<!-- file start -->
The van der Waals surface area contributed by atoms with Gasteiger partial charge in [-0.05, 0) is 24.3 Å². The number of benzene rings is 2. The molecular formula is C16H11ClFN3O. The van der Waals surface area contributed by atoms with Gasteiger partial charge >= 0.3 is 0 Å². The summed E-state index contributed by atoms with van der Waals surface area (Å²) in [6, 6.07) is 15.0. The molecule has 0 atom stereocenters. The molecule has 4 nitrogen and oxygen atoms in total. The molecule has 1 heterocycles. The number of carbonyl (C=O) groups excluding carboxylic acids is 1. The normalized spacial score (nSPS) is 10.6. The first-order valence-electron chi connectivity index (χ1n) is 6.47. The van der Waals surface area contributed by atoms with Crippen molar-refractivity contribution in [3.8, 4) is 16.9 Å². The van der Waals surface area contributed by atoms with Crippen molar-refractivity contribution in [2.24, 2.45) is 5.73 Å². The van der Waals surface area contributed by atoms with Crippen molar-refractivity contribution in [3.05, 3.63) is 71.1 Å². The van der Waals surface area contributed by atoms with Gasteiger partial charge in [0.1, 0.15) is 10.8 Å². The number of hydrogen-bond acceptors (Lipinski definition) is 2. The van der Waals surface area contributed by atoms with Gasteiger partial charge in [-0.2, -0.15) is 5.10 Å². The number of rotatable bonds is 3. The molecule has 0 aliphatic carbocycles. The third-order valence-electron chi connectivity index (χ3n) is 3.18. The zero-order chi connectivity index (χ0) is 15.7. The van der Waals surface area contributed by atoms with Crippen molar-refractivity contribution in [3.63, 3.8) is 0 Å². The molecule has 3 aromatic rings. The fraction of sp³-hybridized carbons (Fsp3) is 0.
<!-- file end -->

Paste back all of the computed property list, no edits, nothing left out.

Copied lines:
The van der Waals surface area contributed by atoms with Gasteiger partial charge in [-0.05, 0) is 24.3 Å². The number of benzene rings is 2. The molecular formula is C16H11ClFN3O. The van der Waals surface area contributed by atoms with Gasteiger partial charge >= 0.3 is 0 Å². The summed E-state index contributed by atoms with van der Waals surface area (Å²) in [6, 6.07) is 15.0. The molecule has 0 atom stereocenters. The molecule has 4 nitrogen and oxygen atoms in total. The molecule has 1 heterocycles. The number of carbonyl (C=O) groups excluding carboxylic acids is 1. The normalized spacial score (nSPS) is 10.6. The first-order valence-electron chi connectivity index (χ1n) is 6.47. The van der Waals surface area contributed by atoms with Crippen molar-refractivity contribution in [3.8, 4) is 16.9 Å². The van der Waals surface area contributed by atoms with Crippen molar-refractivity contribution in [2.24, 2.45) is 5.73 Å². The van der Waals surface area contributed by atoms with Crippen molar-refractivity contribution in [3.05, 3.63) is 71.1 Å². The van der Waals surface area contributed by atoms with Gasteiger partial charge in [0.1, 0.15) is 10.8 Å². The number of hydrogen-bond acceptors (Lipinski definition) is 2. The van der Waals surface area contributed by atoms with Gasteiger partial charge in [-0.2, -0.15) is 5.10 Å². The number of rotatable bonds is 3. The molecule has 0 aliphatic carbocycles. The third-order valence-electron chi connectivity index (χ3n) is 3.18. The zero-order chi connectivity index (χ0) is 15.7. The van der Waals surface area contributed by atoms with Crippen molar-refractivity contribution in [3.63, 3.8) is 0 Å². The molecule has 3 aromatic rings. The fraction of sp³-hybridized carbons (Fsp3) is 0.